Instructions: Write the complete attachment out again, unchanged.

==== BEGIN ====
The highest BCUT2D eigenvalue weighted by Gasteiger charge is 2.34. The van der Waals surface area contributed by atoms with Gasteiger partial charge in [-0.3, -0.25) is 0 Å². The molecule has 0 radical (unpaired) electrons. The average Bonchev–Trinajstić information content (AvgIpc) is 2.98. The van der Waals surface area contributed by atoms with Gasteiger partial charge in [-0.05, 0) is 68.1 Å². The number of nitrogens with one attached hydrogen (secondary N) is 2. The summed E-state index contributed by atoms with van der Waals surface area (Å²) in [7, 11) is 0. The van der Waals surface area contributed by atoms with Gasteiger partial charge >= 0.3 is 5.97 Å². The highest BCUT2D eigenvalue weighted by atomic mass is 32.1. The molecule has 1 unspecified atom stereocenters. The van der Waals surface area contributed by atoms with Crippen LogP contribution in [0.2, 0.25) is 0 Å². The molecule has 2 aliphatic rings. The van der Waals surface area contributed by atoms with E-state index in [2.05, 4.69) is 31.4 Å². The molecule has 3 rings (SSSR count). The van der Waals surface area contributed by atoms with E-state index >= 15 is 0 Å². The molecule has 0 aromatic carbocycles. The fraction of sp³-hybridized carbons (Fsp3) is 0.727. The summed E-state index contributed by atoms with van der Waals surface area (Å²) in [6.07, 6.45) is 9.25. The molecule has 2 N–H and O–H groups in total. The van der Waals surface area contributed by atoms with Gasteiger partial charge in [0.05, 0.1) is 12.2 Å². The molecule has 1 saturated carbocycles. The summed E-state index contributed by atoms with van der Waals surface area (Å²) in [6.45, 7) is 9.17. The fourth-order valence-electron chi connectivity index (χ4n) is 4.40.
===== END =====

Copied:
The highest BCUT2D eigenvalue weighted by Gasteiger charge is 2.34. The van der Waals surface area contributed by atoms with Gasteiger partial charge in [-0.3, -0.25) is 0 Å². The molecule has 0 radical (unpaired) electrons. The average Bonchev–Trinajstić information content (AvgIpc) is 2.98. The van der Waals surface area contributed by atoms with Gasteiger partial charge in [-0.05, 0) is 68.1 Å². The number of nitrogens with one attached hydrogen (secondary N) is 2. The summed E-state index contributed by atoms with van der Waals surface area (Å²) in [7, 11) is 0. The van der Waals surface area contributed by atoms with Gasteiger partial charge >= 0.3 is 5.97 Å². The highest BCUT2D eigenvalue weighted by atomic mass is 32.1. The molecule has 1 unspecified atom stereocenters. The van der Waals surface area contributed by atoms with Crippen LogP contribution in [0.2, 0.25) is 0 Å². The molecule has 2 aliphatic rings. The van der Waals surface area contributed by atoms with E-state index in [2.05, 4.69) is 31.4 Å². The molecule has 3 rings (SSSR count). The van der Waals surface area contributed by atoms with E-state index >= 15 is 0 Å². The molecule has 0 aromatic carbocycles. The fraction of sp³-hybridized carbons (Fsp3) is 0.727. The summed E-state index contributed by atoms with van der Waals surface area (Å²) in [6.07, 6.45) is 9.25. The molecule has 2 N–H and O–H groups in total. The van der Waals surface area contributed by atoms with Gasteiger partial charge in [0.05, 0.1) is 12.2 Å². The molecule has 1 saturated carbocycles. The summed E-state index contributed by atoms with van der Waals surface area (Å²) in [6.45, 7) is 9.17. The fourth-order valence-electron chi connectivity index (χ4n) is 4.40.